By: Dr. Harshit A. Patel


Fiber (especially wool) scouring involves the use of hot water and detergents to remove soil, vegetable impurities, grease and other contaminants from fibers. Wool scouring typically uses water and alkali, although scouring with an organic solvent is also possible. Scouring with alkali breaks down natural oils and surfactants and suspends impurities in the bath. The scouring effluent is strongly alkaline, and a significant portion of BOD and COD loads from textile manufacturing arises from scouring processes. The recommended pollution prevention and control techniques include the following:

  • Design of scouring systems to remove heavy settleable solids continuously; increase recovery of grease; recover heat from the final facility effluent; and control water usage.

  • Use of readily biodegradable detergents / surfactants that do not give rise to toxic metabolites. (e.g. APEO should be replaced with alcohol ethoxylates);

  • Optimization of mechanical removal of water prior to the drying process;

  • Adoption of low volatile organic compound (VOC) emitting solvent wash for removal of water insoluble oils.

Wet processing

Wet processing includes the main processes of fabric preparation, namely desizing, bleaching, mercerizing, dyeing, printing, and other specific treatments. These phases treat fabrics with chemical and liquor baths and often require several washing, rinsing, and drying steps, generating significant wastewater effluents. The recommended pollution prevention and control techniques for the finishing pretreatment steps include the following:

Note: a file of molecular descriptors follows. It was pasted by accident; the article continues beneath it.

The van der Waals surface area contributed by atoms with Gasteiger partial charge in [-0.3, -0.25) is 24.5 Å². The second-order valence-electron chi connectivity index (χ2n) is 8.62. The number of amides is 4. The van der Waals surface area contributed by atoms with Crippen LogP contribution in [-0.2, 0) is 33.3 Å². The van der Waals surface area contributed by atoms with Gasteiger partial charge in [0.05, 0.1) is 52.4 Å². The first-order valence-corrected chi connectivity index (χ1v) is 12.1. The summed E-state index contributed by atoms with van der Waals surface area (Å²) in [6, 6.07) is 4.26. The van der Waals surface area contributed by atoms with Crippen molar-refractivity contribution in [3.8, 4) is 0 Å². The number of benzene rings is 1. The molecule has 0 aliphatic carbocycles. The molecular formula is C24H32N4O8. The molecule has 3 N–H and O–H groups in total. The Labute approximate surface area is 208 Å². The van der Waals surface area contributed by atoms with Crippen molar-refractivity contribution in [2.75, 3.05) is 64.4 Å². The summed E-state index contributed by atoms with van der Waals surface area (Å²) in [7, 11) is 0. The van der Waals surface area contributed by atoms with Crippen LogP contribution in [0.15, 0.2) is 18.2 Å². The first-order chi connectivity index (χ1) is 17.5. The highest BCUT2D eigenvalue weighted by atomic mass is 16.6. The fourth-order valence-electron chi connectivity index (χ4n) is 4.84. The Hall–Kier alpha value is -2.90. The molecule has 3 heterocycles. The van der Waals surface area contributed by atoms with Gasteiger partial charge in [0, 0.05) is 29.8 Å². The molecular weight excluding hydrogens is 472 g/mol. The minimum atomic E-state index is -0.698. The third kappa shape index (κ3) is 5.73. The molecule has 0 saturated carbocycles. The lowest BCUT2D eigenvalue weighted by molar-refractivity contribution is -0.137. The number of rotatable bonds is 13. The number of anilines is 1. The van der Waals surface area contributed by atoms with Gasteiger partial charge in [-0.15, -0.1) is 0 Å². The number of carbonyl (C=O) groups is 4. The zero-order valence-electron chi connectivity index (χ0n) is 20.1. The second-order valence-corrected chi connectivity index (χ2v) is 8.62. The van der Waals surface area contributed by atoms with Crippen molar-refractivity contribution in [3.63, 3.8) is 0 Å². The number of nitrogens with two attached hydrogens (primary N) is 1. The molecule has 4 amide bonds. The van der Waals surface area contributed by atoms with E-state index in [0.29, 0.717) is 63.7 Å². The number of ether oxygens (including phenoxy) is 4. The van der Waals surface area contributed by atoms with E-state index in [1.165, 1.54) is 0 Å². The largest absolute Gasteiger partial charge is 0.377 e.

• Selection of water soluble and biodegradable lubricants for knitted fabrics instead of mineral oil and wash them with water;

  • Use of organic solvent washing for non water soluble lubricants;

  • The thermofixing step may be performed before the washing step. Air emissions generated from the stenter should be treated by dry electrofiltration. The oil separated should be collected to limit effluent contamination;